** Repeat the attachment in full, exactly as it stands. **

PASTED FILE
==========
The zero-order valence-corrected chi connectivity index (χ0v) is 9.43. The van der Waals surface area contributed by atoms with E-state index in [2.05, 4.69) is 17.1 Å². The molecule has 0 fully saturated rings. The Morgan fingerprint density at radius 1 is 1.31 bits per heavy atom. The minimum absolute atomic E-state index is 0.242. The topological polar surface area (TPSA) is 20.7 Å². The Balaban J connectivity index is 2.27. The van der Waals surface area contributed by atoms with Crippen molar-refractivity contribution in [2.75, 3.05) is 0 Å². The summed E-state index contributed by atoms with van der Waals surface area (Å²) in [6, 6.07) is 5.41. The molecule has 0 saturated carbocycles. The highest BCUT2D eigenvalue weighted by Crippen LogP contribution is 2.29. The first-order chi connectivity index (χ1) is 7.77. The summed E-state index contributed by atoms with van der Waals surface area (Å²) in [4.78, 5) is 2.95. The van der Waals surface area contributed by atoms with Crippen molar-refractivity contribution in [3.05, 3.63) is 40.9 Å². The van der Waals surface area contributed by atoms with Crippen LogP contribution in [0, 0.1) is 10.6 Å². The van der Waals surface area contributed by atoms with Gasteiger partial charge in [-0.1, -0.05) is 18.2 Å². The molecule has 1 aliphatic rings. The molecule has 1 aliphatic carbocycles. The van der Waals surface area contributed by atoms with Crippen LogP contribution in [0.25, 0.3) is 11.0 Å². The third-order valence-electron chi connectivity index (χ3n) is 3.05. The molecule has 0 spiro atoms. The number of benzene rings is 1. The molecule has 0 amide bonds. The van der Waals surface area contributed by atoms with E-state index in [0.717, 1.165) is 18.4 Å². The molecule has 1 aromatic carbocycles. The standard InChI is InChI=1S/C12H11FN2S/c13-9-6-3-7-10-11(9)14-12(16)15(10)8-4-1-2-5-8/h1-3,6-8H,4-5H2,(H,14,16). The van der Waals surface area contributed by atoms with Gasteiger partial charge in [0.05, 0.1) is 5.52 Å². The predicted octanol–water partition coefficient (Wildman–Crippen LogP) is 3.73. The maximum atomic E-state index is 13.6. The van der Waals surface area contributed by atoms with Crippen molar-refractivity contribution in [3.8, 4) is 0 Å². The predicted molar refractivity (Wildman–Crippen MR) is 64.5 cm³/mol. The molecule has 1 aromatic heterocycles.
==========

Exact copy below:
The zero-order valence-corrected chi connectivity index (χ0v) is 9.43. The van der Waals surface area contributed by atoms with E-state index in [2.05, 4.69) is 17.1 Å². The molecule has 0 fully saturated rings. The Morgan fingerprint density at radius 1 is 1.31 bits per heavy atom. The minimum absolute atomic E-state index is 0.242. The topological polar surface area (TPSA) is 20.7 Å². The Balaban J connectivity index is 2.27. The van der Waals surface area contributed by atoms with Crippen molar-refractivity contribution in [2.75, 3.05) is 0 Å². The summed E-state index contributed by atoms with van der Waals surface area (Å²) in [6, 6.07) is 5.41. The molecule has 0 saturated carbocycles. The highest BCUT2D eigenvalue weighted by Crippen LogP contribution is 2.29. The first-order chi connectivity index (χ1) is 7.77. The summed E-state index contributed by atoms with van der Waals surface area (Å²) in [4.78, 5) is 2.95. The van der Waals surface area contributed by atoms with Crippen molar-refractivity contribution in [3.05, 3.63) is 40.9 Å². The van der Waals surface area contributed by atoms with Crippen LogP contribution in [0, 0.1) is 10.6 Å². The van der Waals surface area contributed by atoms with Gasteiger partial charge in [-0.1, -0.05) is 18.2 Å². The molecule has 1 aliphatic rings. The molecule has 1 aliphatic carbocycles. The van der Waals surface area contributed by atoms with Crippen LogP contribution in [0.25, 0.3) is 11.0 Å². The third-order valence-electron chi connectivity index (χ3n) is 3.05. The molecule has 0 spiro atoms. The number of benzene rings is 1. The molecule has 0 amide bonds. The van der Waals surface area contributed by atoms with E-state index in [0.717, 1.165) is 18.4 Å². The molecule has 1 aromatic carbocycles. The standard InChI is InChI=1S/C12H11FN2S/c13-9-6-3-7-10-11(9)14-12(16)15(10)8-4-1-2-5-8/h1-3,6-8H,4-5H2,(H,14,16). The van der Waals surface area contributed by atoms with Gasteiger partial charge in [0.05, 0.1) is 5.52 Å². The predicted octanol–water partition coefficient (Wildman–Crippen LogP) is 3.73. The maximum atomic E-state index is 13.6. The van der Waals surface area contributed by atoms with Crippen molar-refractivity contribution in [3.8, 4) is 0 Å². The predicted molar refractivity (Wildman–Crippen MR) is 64.5 cm³/mol. The molecule has 1 aromatic heterocycles.